x Abu Dhabi, UAESaturday 20 January 2018

Oman oil exports down

The fall in ouput took place as other Gulf countries succeeded for the first time since 2001 in pumping more crude.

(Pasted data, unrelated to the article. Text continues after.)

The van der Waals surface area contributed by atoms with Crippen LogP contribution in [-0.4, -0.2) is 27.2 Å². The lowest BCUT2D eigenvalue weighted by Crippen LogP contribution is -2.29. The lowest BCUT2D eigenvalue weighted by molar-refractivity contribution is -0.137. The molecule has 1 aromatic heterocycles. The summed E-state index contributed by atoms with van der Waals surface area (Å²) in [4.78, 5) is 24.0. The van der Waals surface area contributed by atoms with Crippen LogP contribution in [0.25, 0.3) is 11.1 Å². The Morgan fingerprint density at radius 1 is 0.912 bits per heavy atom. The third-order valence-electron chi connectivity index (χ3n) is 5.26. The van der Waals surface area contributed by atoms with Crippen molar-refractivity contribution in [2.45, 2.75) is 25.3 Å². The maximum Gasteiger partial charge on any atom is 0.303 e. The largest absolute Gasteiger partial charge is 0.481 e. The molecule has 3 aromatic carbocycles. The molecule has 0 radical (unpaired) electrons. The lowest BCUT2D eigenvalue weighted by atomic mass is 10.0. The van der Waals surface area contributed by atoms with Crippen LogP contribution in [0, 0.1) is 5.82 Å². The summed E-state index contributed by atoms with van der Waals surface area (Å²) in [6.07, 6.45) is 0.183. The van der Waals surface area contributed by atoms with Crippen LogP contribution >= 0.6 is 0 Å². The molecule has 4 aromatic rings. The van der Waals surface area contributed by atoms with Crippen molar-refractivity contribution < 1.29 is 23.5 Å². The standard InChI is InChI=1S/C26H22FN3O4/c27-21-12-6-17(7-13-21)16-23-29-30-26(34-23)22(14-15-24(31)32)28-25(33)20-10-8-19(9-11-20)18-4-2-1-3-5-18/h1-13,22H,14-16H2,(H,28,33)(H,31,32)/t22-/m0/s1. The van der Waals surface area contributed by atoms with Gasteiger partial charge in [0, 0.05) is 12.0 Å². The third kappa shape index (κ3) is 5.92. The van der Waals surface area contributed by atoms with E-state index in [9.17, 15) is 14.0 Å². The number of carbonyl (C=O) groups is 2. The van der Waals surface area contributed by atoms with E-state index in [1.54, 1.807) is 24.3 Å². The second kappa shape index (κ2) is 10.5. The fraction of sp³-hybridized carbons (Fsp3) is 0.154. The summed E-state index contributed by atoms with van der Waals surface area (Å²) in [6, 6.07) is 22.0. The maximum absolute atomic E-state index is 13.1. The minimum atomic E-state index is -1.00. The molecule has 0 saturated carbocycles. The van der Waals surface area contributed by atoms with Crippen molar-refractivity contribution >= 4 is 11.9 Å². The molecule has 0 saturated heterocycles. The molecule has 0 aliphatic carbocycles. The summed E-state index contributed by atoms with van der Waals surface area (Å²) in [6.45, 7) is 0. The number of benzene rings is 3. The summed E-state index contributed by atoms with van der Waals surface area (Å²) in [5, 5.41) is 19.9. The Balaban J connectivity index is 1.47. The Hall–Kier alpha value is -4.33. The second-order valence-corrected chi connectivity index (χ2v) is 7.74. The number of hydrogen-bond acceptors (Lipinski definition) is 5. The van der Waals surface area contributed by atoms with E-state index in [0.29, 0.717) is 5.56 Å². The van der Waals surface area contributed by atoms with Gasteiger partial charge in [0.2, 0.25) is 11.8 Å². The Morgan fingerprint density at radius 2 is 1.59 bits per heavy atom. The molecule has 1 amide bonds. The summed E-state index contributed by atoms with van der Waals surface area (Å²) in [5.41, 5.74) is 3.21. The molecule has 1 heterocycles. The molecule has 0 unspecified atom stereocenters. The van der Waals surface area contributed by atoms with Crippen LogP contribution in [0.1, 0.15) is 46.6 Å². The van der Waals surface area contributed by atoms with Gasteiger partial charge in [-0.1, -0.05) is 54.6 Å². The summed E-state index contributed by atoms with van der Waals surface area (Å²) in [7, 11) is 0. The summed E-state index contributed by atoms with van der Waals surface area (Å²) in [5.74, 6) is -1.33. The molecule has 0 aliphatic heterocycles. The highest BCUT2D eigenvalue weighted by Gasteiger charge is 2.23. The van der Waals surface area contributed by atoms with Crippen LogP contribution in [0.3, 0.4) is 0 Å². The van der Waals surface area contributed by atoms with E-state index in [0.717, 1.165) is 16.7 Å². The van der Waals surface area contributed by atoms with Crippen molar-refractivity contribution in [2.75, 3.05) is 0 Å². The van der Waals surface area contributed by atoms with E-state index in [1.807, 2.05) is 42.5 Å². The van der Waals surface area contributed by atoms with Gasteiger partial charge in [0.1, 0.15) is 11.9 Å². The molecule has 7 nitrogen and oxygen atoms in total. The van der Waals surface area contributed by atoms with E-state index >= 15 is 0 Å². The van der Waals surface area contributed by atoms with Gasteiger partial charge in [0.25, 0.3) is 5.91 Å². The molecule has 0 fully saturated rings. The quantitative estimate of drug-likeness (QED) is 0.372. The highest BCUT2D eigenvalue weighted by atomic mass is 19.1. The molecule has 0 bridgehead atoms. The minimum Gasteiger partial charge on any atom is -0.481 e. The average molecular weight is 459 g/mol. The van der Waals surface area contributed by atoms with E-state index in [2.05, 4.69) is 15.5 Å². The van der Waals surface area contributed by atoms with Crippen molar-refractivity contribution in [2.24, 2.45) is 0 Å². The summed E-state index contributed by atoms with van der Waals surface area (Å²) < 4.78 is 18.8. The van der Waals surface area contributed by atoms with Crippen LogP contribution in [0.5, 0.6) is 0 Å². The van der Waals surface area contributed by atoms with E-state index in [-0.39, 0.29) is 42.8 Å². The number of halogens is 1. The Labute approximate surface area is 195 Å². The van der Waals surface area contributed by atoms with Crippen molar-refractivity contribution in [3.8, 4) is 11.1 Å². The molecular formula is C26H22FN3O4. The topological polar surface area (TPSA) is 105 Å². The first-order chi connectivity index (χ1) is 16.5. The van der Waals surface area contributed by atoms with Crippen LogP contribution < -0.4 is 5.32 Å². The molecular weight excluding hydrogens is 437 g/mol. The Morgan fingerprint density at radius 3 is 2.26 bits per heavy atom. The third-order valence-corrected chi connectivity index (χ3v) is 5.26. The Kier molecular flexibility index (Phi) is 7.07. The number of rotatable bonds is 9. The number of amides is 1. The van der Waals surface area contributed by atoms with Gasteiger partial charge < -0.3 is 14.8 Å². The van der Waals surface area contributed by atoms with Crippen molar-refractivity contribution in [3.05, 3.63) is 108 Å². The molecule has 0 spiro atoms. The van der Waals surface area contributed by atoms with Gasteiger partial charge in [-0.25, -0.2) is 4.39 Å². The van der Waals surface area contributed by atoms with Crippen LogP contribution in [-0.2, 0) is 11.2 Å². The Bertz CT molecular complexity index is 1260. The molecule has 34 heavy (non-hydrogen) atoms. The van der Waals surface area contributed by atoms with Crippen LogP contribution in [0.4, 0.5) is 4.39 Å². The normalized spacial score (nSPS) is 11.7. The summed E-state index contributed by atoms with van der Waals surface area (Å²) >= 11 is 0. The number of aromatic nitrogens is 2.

Oman's oil exports fell in the first nine months of this year, even though the country succeeded for the first time since 2001 in pumping more crude. The development reflects rising domestic demand for crude in Oman - following a trend towards higher oil consumption throughout the Middle East. Oman's oil exports between January and September of this year declined 3.6 per cent to about 590,000 barrels per day (bpd) from 612,000 bpd in the comparable period last year, according to government data released yesterday. In the same period, the sultanate pumped 750,000 bpd of crude, up 6 per cent from 707,000 bpd a year earlier. Attempting to reverse a production decline that began in 2001, when the country's crude output peaked at 961,000 bpd, Oman has become the Gulf region's leader in the use of enhanced oil recovery (EOR) technology to prolong the life of its ageing oilfields. Since 2005, it has welcomed foreign partners including the Anglo-Dutch energy group Royal Dutch Shell, the US company Occidental Petroleum, the French oil enterprise Total and Chinese National Petroleum Corporation to provide technical expertise to the efforts. In February, the state-controlled Petroleum Development Oman (PDO), in which Shell is the largest foreign investor, said it was planning dozens of new EOR projects by 2012 to stem Oman's production decline. At the time, PDO, which accounts for about 80 per cent of the sultanate's total crude output, was expecting its production to decline to 550,000 bpd this year, about 2 per cent less than last year's average of 561,000 bpd. But although Oman's oil production drive is proving effective, it has been costly and has not had the desired effect of pushing up exports and revenue potential. Last year, PDO spent more than US$2 billion (Dh7.34bn) on oil development projects. Oman's oil and gas ministry said earlier this year that it planned to spend up to $10bn more by 2012 to boost production from mature fields. Predicting that oil output would average 790,000 bpd this year, the country's oil minister at the time, Abdullah Macki, in January forecast oil export revenues for this year of $9.4bn. But with Omani crude recently trading below $50 a barrel and exports falling, that revenue projection may be in jeopardy. So may some of the sultanate's planned EOR projects. Industry experts estimate that an oil price of at least $50 is needed for EOR to be economic, and financing such projects has become much harder due to the global credit crunch. "The recent financial problems will have an impact because most of our projects are on project finance," Mohammed al Rumhy, the present Omani oil minister, told an oil conference earlier this month. He nonetheless predicted that Oman's crude production would continue rising to about 800,000 bpd next year from between 750,000 and 760,000 bpd this year. But Oman may have no choice but to continue investing in costly energy development projects, if only to satisfy its burgeoning domestic demand for oil and gas as it moves to diversify its economy through industrial development. Other Middle Eastern oil producers face similar dilemmas. On Sunday, a senior Iranian oil ministry official said Iran's government would ask the country's parliament for up to $5bn to import additional fuel for the 12-month period ending next March. This would be in addition to the $3.3bn budgeted this year for fuel purchases. Iran is the world's fourth-largest crude exporter, but lacks refining capacity to meet its domestic needs for petrol and other petroleum products. In June last year, it started rationing subsidised petrol in a move to curb soaring consumption. In its November oil market report, the International Energy Agency predicted that oil demand in the Middle East would increase 6.2 per cent, to 6.93 million bpd this year, and a further 4.3 per cent next year to 7.23 million bpd. That is well above its prediction of 0.1 per cent this year and 0.4 per cent next year for growth in global oil demand. tcarlisle@thenational.ae